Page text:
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The Daily Wildcat

The Daily Wildcat


    Community colleges turn heavy focus to graduation rates

    Joel Koyama
    Cathy Crea teaches the New Student Seminar at Century College in White Bear, Minnesota. On their first day of college, these students are already talking about completion. Community colleges are trying, from the get-go, to get their students to graduate, as part of an effort to change poor completion rates. One key piece of this effort is a class called "New Student Seminar," a three-credit class required of all students who tested into developmental reading. (Joel Koyama/Minneapolis Star Tribune/MCT)

    MINNEAPOLIS — Students stepping onto Century College’s campus are greeted by a sign: “Welcome to the 2012-2013 academic year!” Below the message is a man in a graduation cap.

    From the start, community colleges are emphasizing the end, trying to improve stubborn transfer and graduation rates as national pressure grows.

    The challenge is sizable: Fewer than half of students who enter a community college earn a degree or transfer to a four-year school, or they are still enrolled six years later, according to a recent report by the American Association of Community Colleges.

    Colleges now begin their efforts the moment students arrive. In some cases, even earlier.

    Alexandria Technical and Community College interviews students about their goals before they enroll. Inver Hills Community College groups first-year students into “learning communities.” Itasca Community College takes the full first day to orient students, inviting them to “Let’s Chat” sessions and a picnic.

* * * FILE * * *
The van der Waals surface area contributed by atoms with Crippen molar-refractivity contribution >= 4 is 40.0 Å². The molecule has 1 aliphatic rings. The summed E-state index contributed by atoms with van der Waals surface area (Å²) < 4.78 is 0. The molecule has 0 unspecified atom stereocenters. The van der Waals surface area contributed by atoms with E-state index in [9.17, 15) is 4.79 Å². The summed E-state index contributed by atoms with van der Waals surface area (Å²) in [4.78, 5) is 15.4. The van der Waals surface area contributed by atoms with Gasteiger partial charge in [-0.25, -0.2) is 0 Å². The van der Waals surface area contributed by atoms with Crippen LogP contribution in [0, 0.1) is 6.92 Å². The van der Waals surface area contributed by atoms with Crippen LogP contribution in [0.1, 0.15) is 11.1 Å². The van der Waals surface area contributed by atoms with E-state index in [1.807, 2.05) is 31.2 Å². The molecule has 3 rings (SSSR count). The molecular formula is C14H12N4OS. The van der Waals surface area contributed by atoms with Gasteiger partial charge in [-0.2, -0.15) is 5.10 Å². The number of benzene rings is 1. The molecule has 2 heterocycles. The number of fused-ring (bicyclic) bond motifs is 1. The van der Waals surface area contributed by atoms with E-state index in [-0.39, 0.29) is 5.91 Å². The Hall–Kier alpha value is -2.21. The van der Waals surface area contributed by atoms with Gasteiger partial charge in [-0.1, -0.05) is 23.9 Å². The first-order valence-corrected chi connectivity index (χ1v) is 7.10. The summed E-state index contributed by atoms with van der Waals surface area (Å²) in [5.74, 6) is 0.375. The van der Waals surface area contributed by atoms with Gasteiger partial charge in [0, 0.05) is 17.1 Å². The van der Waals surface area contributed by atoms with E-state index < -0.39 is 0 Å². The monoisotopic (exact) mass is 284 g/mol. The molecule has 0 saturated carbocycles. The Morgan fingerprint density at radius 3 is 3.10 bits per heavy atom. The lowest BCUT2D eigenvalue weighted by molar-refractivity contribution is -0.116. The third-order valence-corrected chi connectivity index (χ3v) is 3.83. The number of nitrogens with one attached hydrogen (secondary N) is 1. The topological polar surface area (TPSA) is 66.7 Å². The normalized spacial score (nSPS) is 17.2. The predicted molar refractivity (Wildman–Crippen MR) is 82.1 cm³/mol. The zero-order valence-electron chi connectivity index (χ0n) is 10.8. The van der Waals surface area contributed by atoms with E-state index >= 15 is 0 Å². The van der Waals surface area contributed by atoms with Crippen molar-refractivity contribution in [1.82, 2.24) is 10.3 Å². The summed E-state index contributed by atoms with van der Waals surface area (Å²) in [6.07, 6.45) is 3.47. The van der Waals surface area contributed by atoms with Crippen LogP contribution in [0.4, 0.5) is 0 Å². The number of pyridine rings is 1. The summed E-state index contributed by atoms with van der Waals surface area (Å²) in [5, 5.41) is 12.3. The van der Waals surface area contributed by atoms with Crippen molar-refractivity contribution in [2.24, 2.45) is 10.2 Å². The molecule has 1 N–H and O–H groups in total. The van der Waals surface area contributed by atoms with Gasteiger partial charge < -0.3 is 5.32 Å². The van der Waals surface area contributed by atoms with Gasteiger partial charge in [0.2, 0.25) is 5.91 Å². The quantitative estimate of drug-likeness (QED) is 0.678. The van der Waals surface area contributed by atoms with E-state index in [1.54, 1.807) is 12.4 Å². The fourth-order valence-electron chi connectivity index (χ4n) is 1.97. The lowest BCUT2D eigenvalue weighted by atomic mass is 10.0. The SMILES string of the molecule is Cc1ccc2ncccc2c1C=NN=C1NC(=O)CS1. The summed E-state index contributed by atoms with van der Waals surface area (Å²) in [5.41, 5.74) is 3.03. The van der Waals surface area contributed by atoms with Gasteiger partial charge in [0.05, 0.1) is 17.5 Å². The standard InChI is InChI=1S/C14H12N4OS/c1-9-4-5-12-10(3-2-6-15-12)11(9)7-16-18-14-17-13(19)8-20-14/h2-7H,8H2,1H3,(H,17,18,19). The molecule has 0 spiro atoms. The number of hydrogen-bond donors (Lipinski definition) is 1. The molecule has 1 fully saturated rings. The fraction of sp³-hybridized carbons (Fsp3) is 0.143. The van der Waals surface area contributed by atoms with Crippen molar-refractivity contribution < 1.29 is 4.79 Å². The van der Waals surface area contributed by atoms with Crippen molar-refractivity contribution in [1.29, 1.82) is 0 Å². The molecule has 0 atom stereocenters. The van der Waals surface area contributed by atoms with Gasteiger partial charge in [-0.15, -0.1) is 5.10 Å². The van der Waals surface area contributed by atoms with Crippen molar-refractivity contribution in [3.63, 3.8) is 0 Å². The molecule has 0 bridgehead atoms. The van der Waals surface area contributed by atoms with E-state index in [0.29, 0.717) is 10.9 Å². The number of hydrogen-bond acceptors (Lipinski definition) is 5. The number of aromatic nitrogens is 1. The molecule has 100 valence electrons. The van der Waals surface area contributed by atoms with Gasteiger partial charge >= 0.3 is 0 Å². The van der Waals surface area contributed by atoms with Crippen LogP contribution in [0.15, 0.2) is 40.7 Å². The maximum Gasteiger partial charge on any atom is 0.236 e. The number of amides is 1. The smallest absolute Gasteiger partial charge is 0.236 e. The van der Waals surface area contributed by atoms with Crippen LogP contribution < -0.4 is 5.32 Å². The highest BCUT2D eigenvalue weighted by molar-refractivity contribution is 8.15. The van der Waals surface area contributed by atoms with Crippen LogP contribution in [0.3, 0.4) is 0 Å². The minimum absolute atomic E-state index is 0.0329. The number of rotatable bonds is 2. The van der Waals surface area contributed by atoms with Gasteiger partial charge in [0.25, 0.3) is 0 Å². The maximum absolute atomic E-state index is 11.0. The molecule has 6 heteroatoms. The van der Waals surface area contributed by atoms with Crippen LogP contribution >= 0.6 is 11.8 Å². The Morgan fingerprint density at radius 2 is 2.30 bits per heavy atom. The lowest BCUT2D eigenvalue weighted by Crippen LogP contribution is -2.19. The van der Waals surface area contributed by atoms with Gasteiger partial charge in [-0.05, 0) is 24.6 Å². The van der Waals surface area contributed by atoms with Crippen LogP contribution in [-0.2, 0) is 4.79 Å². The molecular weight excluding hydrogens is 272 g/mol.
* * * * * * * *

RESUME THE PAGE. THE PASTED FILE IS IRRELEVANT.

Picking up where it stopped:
This fall, Century College in White Bear Lake is requiring students who tested into developmental reading — all 1,450 of them — to take a three-credit course called “New Student Seminar.”

    “For a long time, community colleges’ mission was opening up access,” said Melinda Mechur Karp, senior research associate at the Community College Research Center. But in recent years, “there’s increasing recognition that isn’t enough. It’s not enough to say, ‘Come on in,’ if we can’t get you through.”

    Aug. 28 was the first day of college for most of Cathy Crea’s “New Student” class at Century. They spent the first half-hour learning about what they have in common — and what makes them different. “I’m a carnie at the State Fair,” one woman said. “I own my own business,” said another. Later: “I have a kid.”

    “Stand up if you have a kid,” Crea said. The four standing shared ages, names.

    The college hopes that students will find within these small classes a sense of community and responsibility to one another, as well as study skills and career planning.

    Crea, who has taught the “New Student” course since it began as a pilot program, believes it “definitely” makes a difference, especially for students who are the first in their families to go to college.

    “Many times, these students’ lives have kind of conspired against them,” Crea said. “They’ve had a lack of opportunity because of poverty, institutional racism, language barriers.

    “I’ve seen this class help level out the playing field so that they can turn their lives around and be successful.”

    Reports reveal a relationship between taking such courses and staying in school, according to the Community College Research Center at Columbia University’s Teachers College.

    “If someone were to say, what’s the one thing that works, student success courses would be toward the top of my list,” Mechur Karp said. Meanwhile, studies show that many of community colleges’ other efforts “have had less impact than we had hoped.”

    Mechur Karp said that when done right, the courses “essentially serve as a prolonged group advising period,” filling in for an advising staff that, at many colleges, “is understaffed, under-resourced and overburdened.”

    According to the American Association of Community Colleges report, released in April, “The community college landscape is littered with lost credits that do not add up to student success.”

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